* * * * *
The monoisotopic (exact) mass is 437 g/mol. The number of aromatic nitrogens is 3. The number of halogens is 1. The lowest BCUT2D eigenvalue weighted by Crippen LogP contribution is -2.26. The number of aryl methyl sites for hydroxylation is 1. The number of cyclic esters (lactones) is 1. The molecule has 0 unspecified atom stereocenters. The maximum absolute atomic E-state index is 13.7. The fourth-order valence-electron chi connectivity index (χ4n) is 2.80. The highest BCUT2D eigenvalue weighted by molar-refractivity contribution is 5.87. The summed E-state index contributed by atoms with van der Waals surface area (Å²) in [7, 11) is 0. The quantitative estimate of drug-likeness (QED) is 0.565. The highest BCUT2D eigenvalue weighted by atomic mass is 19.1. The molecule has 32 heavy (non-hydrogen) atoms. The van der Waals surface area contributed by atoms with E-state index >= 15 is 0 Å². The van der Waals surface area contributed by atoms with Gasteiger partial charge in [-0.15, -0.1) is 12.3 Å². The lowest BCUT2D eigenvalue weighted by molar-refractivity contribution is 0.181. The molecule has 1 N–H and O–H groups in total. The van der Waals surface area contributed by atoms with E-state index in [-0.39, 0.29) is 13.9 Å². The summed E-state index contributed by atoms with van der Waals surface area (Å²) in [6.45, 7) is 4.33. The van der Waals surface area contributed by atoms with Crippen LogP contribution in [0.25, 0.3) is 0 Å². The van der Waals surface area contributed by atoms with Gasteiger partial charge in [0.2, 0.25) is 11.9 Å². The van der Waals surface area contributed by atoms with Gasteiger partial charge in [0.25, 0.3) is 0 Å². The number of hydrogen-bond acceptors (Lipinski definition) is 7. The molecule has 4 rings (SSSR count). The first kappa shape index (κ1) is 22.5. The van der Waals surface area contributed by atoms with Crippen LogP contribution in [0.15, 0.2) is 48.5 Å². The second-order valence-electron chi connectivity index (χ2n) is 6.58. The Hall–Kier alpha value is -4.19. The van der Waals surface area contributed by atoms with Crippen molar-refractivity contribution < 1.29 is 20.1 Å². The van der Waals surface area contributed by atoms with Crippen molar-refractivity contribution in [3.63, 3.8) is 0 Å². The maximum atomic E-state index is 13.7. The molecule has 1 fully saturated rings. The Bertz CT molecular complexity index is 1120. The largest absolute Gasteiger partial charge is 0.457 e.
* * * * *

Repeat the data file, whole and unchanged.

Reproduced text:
The monoisotopic (exact) mass is 437 g/mol. The number of aromatic nitrogens is 3. The number of halogens is 1. The lowest BCUT2D eigenvalue weighted by Crippen LogP contribution is -2.26. The number of aryl methyl sites for hydroxylation is 1. The number of cyclic esters (lactones) is 1. The molecule has 0 unspecified atom stereocenters. The maximum absolute atomic E-state index is 13.7. The fourth-order valence-electron chi connectivity index (χ4n) is 2.80. The highest BCUT2D eigenvalue weighted by molar-refractivity contribution is 5.87. The summed E-state index contributed by atoms with van der Waals surface area (Å²) in [7, 11) is 0. The quantitative estimate of drug-likeness (QED) is 0.565. The highest BCUT2D eigenvalue weighted by atomic mass is 19.1. The molecule has 32 heavy (non-hydrogen) atoms. The van der Waals surface area contributed by atoms with E-state index >= 15 is 0 Å². The van der Waals surface area contributed by atoms with Gasteiger partial charge in [-0.15, -0.1) is 12.3 Å². The lowest BCUT2D eigenvalue weighted by molar-refractivity contribution is 0.181. The molecule has 1 N–H and O–H groups in total. The van der Waals surface area contributed by atoms with E-state index in [-0.39, 0.29) is 13.9 Å². The summed E-state index contributed by atoms with van der Waals surface area (Å²) in [6.45, 7) is 4.33. The van der Waals surface area contributed by atoms with Crippen LogP contribution in [0.25, 0.3) is 0 Å². The van der Waals surface area contributed by atoms with Gasteiger partial charge in [0.2, 0.25) is 11.9 Å². The van der Waals surface area contributed by atoms with Gasteiger partial charge in [0.25, 0.3) is 0 Å². The number of hydrogen-bond acceptors (Lipinski definition) is 7. The molecule has 4 rings (SSSR count). The first kappa shape index (κ1) is 22.5. The van der Waals surface area contributed by atoms with Crippen LogP contribution in [0.15, 0.2) is 48.5 Å². The second-order valence-electron chi connectivity index (χ2n) is 6.58. The Hall–Kier alpha value is -4.19. The van der Waals surface area contributed by atoms with Crippen molar-refractivity contribution < 1.29 is 20.1 Å². The van der Waals surface area contributed by atoms with Crippen molar-refractivity contribution in [3.63, 3.8) is 0 Å². The maximum atomic E-state index is 13.7. The molecule has 1 fully saturated rings. The Bertz CT molecular complexity index is 1120. The largest absolute Gasteiger partial charge is 0.457 e.